Sure. Just as a reminder on WildFire -- when we come to market with WildFire, there's really 3 ways to buy that service. And it's the only detection and prevention service out there. The first and foremost is the cloud offering, which has the most impact because it's got the network effect of all customers seeing from our network perspective what other customers have seen. There was a number of customers who came to us, depending on the verticals and said, "We really liked the WildFire technology, but because of our industry, we have some concerns about sharing those samples into the cloud. So we don't think we can do that." So because of that, we developed the WildFire 500 appliance, which allows for the creation of a private network for those folks -- they could also buy and use it as a standalone appliance, although that's not what we're attempting to get folks to do because those appliances tend to be very expensive -- so that you can get more benefit from going into the private or the public cloud approaches, bang for your buck. So with that kind of background in mind, the WildFire 500 is designed for that private cloud number. But the private cloud folks who are in the verticals have really wanted that capability. And in the quarter we met our expectations and naturally we expect that to be nice for us in the future to serve that part of the market.

Brent Thill - UBS Investment Bank, Research Division

Okay. And then maybe for Steffan, on the government you're obviously coming into a critical period here. And I know it's probably too early to call, but what's embedded in your expectations for the current quarter in terms of the government follow-through?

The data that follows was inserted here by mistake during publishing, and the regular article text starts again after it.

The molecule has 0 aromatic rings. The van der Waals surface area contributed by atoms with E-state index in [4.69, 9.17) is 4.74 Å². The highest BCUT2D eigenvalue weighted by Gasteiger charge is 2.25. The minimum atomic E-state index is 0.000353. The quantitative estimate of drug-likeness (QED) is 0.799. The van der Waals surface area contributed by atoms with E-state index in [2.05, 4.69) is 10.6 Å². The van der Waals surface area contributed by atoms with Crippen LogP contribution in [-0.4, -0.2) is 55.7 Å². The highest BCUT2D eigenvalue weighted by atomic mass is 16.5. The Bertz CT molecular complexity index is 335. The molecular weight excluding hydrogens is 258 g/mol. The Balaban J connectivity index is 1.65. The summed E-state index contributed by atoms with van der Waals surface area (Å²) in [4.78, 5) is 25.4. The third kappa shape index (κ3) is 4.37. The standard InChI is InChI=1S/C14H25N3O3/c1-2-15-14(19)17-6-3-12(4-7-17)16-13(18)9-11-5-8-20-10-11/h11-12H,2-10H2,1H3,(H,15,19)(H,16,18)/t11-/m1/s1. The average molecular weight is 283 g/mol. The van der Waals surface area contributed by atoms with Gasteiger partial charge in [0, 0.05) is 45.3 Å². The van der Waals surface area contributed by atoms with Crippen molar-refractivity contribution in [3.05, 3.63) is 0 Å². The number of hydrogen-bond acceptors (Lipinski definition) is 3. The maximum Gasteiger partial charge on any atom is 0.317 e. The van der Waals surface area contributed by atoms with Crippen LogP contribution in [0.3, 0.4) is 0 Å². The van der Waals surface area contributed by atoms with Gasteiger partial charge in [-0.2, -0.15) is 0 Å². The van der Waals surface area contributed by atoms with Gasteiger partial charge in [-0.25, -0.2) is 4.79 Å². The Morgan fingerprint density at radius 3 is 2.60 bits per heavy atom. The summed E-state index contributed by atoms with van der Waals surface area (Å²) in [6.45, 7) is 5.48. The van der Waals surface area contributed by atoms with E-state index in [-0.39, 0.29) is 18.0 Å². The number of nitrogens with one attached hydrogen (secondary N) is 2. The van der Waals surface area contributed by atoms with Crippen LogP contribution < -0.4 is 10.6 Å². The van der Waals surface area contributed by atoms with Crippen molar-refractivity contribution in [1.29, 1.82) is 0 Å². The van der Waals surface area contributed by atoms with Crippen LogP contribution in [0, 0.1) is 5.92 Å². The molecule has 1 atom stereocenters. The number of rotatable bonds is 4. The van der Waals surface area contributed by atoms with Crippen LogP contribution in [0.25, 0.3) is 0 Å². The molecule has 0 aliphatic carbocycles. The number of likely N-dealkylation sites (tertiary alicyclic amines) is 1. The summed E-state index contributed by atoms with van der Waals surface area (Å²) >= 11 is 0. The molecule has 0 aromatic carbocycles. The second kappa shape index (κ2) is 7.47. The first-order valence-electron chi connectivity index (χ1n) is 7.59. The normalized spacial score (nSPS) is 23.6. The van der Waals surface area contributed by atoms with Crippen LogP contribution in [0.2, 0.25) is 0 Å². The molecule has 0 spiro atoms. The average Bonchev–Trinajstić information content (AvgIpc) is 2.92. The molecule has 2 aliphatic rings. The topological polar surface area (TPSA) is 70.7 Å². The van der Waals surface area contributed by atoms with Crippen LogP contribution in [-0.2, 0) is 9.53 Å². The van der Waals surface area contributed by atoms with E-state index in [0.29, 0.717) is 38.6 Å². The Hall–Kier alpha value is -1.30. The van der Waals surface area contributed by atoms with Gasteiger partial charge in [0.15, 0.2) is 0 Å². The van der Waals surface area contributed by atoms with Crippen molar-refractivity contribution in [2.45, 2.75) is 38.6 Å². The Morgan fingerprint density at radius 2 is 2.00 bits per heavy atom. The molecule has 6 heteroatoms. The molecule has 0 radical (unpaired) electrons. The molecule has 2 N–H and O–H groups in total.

Steffan C. Tomlinson

With the government year end coinciding with our fiscal Q1, we're anticipating to see decent growth in the federal business. And we should participate in the year-end budget flush if there is one.

Operator

Your next question comes from the line of Greg Dunham with Goldman Sachs.

Gregory Dunham - Goldman Sachs Group Inc., Research Division

Billings again was another very strong quarter and I appreciate the further detail you provided from the mix of billings from product support and subscription. Can you remind us how salespeople are comped and if you think this trend is going to continue, I guess, what are your plans -- the margin target or [indiscernible]?

Mark D. McLaughlin

Greg, it's Mark. So yes, subscription is doing very nicely for us. And that's the reason we wanted to put a little more highlight on that about -- at the end of the year and give kind of a year-over-year view on that. As you can see that it is really powering the business. And we really love that recurring revenue because it goes into the deferred, it gets more visibility into the business. So there's lots of things to like, and it's growing at a very outsized rates. So very happy with the performance of that. We'd expect that to continue over time as well. From a compensation perspective, our sales folks are comped on selling products. You've got to remember that you can't fill a subscription until you get a product in the account, right? So they are primarily comped on putting products into the account, expanding the footprint of products. And in addition to that, they get compensated for services. And the amount of that depends on the term of the contract for which it's sold.